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Product manufacturers must be held to account: Finsia

Product manufacturers must be held accountable for problems that have arisen in the financial planning industry, says Finsa's chief executive.

Speaking to ifa, Financial Services Institute of Australia (Finsia) chief executive Russell Thomas said more obligations should be placed on product manufacturers.

Finsia was one of the few organisations that lobbied for the 'upstreaming' of obligations to the product issuer level in the Financial System Inquiry consultation process, Mr Thomas said, noting that Australia has a highly vertically-integrated financial services industry.

"The largest institutions have a deep penetration of the wealth management arm. They have a significant influence on the entire value chain," he said.

"By bringing that obligation upstream, it would focus institutions in a more deliberate way on improving the integrity of that chain – but we need to make sure that 'vertically integrated' means what it says.

"Groups [must be] producing products that are safe, that are economic and are appropriate for their classes of investors," he said.

Technology can play a very important role in the new environment, Mr Thomas said – the big banks are in a "better place than anyone" to know their customers in detail.


"But [product manufacturers] have to take that extra level and to be able to ensure that the products that are made available to [customers] are safe and appropriate," he said.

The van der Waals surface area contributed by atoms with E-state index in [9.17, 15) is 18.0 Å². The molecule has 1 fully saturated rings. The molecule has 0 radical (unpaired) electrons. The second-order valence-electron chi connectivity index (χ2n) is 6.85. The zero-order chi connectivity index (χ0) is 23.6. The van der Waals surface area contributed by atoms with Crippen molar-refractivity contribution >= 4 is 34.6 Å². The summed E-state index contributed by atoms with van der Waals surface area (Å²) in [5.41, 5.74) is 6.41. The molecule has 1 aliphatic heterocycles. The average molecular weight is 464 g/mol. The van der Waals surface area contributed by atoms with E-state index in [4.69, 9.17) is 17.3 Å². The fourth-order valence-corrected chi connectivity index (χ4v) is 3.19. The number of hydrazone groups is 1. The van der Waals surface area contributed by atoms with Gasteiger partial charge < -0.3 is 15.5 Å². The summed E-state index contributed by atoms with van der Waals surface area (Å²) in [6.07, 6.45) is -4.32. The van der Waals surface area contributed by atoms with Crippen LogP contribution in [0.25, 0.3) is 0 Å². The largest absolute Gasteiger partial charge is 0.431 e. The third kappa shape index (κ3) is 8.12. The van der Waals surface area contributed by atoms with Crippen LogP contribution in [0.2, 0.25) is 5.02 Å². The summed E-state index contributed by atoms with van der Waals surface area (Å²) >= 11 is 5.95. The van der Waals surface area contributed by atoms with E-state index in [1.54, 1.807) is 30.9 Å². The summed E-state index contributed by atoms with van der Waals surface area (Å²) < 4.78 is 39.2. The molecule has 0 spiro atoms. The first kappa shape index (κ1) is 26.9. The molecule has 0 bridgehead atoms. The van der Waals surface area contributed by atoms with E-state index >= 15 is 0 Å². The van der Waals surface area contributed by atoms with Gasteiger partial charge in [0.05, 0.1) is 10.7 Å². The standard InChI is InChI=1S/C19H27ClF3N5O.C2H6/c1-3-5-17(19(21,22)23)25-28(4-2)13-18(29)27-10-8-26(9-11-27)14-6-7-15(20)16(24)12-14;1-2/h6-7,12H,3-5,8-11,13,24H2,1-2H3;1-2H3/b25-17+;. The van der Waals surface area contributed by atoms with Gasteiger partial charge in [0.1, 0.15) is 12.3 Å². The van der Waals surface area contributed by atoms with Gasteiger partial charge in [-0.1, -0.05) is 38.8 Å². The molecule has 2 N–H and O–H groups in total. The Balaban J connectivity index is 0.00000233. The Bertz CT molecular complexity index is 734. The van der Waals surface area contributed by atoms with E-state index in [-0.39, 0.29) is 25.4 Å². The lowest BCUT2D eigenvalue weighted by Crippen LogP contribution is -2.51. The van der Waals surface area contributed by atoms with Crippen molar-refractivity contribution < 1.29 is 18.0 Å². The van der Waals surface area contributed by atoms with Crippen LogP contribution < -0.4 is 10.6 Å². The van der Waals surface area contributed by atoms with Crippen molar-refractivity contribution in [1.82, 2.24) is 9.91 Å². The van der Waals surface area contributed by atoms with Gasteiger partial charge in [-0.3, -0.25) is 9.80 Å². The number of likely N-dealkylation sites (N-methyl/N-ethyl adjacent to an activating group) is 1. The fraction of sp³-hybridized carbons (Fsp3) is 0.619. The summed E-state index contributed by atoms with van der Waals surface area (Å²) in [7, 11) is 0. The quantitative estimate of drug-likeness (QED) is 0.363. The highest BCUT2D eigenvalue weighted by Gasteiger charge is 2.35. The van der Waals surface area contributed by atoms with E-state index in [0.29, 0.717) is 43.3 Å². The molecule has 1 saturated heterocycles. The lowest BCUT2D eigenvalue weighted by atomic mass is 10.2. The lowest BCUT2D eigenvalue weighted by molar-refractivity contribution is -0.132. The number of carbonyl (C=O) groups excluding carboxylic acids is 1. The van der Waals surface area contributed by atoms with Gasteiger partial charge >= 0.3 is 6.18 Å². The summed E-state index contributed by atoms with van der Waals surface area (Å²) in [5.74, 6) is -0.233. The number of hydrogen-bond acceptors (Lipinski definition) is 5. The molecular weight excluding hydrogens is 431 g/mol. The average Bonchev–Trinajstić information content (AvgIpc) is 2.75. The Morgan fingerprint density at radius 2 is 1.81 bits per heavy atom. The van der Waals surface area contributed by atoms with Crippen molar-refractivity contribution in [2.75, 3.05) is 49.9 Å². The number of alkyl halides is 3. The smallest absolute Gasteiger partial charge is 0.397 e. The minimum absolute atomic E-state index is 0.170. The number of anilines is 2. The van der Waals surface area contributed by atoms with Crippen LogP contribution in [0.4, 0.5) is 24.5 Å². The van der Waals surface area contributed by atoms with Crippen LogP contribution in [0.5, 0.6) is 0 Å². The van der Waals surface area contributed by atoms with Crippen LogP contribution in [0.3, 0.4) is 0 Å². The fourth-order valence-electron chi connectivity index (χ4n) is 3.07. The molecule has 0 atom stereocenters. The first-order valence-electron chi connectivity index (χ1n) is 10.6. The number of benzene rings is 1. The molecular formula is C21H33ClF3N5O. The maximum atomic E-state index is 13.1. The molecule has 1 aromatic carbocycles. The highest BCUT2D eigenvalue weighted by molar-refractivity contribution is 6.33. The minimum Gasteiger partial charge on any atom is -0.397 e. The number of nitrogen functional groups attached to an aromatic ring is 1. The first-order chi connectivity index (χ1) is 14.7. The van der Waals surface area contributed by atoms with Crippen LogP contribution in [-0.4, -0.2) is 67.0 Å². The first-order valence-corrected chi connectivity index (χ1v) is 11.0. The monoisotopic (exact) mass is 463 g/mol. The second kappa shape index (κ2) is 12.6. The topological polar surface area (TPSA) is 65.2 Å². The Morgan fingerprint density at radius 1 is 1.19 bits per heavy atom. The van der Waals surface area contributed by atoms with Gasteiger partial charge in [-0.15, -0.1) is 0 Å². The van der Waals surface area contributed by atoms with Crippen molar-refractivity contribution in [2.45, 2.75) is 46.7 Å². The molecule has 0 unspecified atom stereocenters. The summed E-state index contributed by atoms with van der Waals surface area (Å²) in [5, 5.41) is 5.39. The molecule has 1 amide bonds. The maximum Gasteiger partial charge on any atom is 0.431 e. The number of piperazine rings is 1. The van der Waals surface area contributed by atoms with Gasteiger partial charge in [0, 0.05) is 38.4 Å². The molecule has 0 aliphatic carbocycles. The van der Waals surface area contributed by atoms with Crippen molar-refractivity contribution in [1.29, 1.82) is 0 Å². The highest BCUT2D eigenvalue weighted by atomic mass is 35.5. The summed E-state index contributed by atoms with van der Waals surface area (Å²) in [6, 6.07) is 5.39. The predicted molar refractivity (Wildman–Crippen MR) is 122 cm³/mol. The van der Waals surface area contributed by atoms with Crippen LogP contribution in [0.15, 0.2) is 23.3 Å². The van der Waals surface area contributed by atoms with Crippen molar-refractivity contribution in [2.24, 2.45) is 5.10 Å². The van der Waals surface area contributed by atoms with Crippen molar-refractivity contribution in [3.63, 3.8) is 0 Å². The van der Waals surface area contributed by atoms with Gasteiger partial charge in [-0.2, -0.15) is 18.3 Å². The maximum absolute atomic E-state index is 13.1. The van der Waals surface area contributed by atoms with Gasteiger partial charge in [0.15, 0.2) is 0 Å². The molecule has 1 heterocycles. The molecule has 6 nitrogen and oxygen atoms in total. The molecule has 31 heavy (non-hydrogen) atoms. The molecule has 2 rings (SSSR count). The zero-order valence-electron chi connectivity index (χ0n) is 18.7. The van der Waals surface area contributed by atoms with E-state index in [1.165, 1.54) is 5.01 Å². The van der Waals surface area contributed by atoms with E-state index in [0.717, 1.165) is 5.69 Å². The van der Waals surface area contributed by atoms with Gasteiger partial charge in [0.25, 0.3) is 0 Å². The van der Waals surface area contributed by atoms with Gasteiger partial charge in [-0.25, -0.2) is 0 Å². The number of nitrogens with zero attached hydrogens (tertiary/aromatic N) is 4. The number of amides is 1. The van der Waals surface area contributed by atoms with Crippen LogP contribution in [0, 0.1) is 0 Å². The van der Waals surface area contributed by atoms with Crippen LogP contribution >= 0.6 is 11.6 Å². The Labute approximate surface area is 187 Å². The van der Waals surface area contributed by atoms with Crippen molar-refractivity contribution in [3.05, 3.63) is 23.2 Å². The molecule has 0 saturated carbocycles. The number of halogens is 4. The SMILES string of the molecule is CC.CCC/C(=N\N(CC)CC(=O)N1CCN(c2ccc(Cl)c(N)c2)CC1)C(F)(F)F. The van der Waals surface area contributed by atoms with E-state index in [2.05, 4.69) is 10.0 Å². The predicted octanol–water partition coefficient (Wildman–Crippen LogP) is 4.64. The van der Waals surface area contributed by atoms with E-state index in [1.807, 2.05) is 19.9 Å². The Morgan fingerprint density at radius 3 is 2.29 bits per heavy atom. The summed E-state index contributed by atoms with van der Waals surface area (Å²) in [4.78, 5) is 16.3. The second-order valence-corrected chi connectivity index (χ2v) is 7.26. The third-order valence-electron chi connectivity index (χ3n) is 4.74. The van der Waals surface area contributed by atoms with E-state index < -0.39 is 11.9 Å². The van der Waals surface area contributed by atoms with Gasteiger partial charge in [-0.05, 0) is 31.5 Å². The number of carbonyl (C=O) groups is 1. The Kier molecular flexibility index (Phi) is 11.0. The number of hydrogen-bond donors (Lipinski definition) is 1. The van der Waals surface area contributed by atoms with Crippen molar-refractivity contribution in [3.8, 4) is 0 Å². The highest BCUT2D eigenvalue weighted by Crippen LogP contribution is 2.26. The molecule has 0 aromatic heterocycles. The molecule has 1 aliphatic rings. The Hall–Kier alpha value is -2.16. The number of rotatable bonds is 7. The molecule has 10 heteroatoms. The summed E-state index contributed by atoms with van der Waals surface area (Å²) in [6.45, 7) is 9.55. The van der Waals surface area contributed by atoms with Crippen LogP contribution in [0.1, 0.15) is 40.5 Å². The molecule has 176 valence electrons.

Part of the problem for the industry stems from the fact that "we have yet to bed down the regulatory response for adviser and financial planners", according to Mr Thomas.

"Everyone's responsible for that – not just the government – and the longer that has gone on, the more we run the risk of implementing a solution for the last decade's problems.

"Demographics are changing, the way people are receiving financial advice is changing. The financial planning model in Australia is very much a model built around the baby-boomer demographic," Mr Thomas said.

The move into digital offerings for financial advice and wealth products, while in its infancy, is "clearly" a more cost-effective and appropriate channel for many Australians.

"But our regulatory attention is not focused on getting those models right; it's still focused on the advice space and the financial planning model," he said.

"So the focus, I think – and we're all to blame for that – has been too much on one end of the value chain."

Finsia emphasised product obligations in its response to the FSI. However, Mr Thomas said this focus has not got the traction it deserves.

"It would be an enabler for institutions to get their product and their advisory channels better aligned," he said.